Citing their own constitution, the Grand Magistry of the Sovereign Council of the Knights of Malta issued a statement outlining why they were essentially saying no to the pope and his secretary of state.
“The Grand Magistry of the Sovereign Order of Malta has learnt of the decision made by the Holy See to appoint a group of five persons to shed light on the replacement of the former Grand Chancellor. The replacement of the former Grand Chancellor is an act of internal governmental administration of the Sovereign Order of Malta and consequently falls solely within its competence. The aforementioned appointment is the result of a misunderstanding by the Secretariat of State of the Holy See,” the statement said. “The Grand Master respectfully clarified the situation yesterday evening in a letter to the Supreme Pontiff, laying out the reasons why the suggestions made by the Secretariat of State were unacceptable.”
Clearly, the pope did not see it quite that way.
Shortly afterward, the Vatican issued its own statement of clarification. “For the support and advancement of this generous mission, the Holy See reaffirms its confidence in the five Members of the Group appointed by Pope Francis on 21 December 2016 to inform him about the present crisis of the Central Direction of the Order, and rejects, based on the documentation in its possession, any attempt to discredit these Members of the Group and their work,” the statement said. “The Holy See counts on the complete cooperation of all in this sensitive stage, and awaits the Report of the above-mentioned Group in order to adopt, within its area of competence, the most fitting decisions for the good of the Sovereign Military Order of Malta and of the Church.”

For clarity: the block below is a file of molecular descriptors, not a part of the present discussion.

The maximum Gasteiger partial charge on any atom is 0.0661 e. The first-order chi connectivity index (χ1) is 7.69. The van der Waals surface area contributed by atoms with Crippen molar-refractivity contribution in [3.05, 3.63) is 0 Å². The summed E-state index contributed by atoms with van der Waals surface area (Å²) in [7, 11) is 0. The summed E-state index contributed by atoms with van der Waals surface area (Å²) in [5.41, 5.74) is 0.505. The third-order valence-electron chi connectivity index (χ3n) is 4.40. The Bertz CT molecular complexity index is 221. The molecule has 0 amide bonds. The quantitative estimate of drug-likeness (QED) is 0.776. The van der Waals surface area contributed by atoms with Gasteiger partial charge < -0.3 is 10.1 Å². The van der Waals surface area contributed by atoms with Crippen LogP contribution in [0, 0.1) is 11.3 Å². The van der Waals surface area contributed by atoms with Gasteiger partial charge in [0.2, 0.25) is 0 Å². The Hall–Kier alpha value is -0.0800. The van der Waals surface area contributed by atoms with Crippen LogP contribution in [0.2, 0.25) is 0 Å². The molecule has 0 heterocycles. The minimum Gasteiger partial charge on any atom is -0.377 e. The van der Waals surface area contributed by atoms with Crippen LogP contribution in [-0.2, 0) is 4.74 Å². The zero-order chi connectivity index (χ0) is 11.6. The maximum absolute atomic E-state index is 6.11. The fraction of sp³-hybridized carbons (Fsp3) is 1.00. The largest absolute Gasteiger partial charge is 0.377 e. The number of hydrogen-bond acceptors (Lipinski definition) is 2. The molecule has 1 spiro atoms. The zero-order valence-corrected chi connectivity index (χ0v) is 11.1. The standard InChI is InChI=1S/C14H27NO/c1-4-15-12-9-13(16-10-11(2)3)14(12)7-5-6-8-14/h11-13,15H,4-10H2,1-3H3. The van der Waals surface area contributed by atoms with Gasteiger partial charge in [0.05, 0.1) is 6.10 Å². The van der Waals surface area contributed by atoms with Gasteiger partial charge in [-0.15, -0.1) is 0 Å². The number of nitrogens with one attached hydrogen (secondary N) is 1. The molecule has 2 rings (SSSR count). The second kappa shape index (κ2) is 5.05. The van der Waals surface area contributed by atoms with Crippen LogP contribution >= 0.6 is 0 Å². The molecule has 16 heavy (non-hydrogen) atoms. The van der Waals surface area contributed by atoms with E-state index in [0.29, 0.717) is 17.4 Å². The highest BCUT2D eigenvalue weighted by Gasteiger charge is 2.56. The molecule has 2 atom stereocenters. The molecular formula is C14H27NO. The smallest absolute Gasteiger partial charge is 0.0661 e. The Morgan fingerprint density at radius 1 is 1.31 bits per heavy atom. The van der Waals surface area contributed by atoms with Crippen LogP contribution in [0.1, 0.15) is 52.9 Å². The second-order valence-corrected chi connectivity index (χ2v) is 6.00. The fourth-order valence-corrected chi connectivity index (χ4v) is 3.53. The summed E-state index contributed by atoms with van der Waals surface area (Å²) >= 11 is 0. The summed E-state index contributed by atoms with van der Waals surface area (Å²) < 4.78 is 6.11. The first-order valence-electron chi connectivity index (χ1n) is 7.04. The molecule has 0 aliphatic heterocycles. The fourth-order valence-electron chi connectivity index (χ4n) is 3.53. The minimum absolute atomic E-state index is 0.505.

The Knights of Malta didn’t budge, refusing to cooperate with the papal group.
That’s when Francis decided that Festing had to go and called him in to ask for his resignation which, according to a spokesman for the Knights of Malta, he willingly gave. The Vatican will now assign an interim leader until the Knights of Malta hold their own election for Festing’s replacement.
While it may all seem medieval and Machiavellian, even for Rome, there is another wrinkle—and a distinctly American one—in this rather unholy thread.
The head of the Sovereign Council of the Knights of Malta is none other than Cardinal Raymond Leo Burke, an American who is leading a campaign against Pope Francis for allegedly giving the impression that rules on divorced and remarried Catholics and LGBT Catholics have softened.
Burke and three other cardinals filed a list of dubia, or doubts, to Pope Francis and the Congregation for the Doctrine of the Faith about the pope’s apostolic exhortation Amoris Laetitia (The Joy of Love).
Burke was given his gig as Cardinalis Patronus of the Knights of Malta in 2014 after Francis fired him from his lofty job as head of the Vatican’s judiciary.
Francis has refused to answer the dubia, essentially drawing a line in the sand on the matter. Whether or not the Knights of Malta mess is Burke’s attempt at revenge or to embarrass the pope is a matter of conjecture. But this much is crystal clear: pissing off the pope has consequences.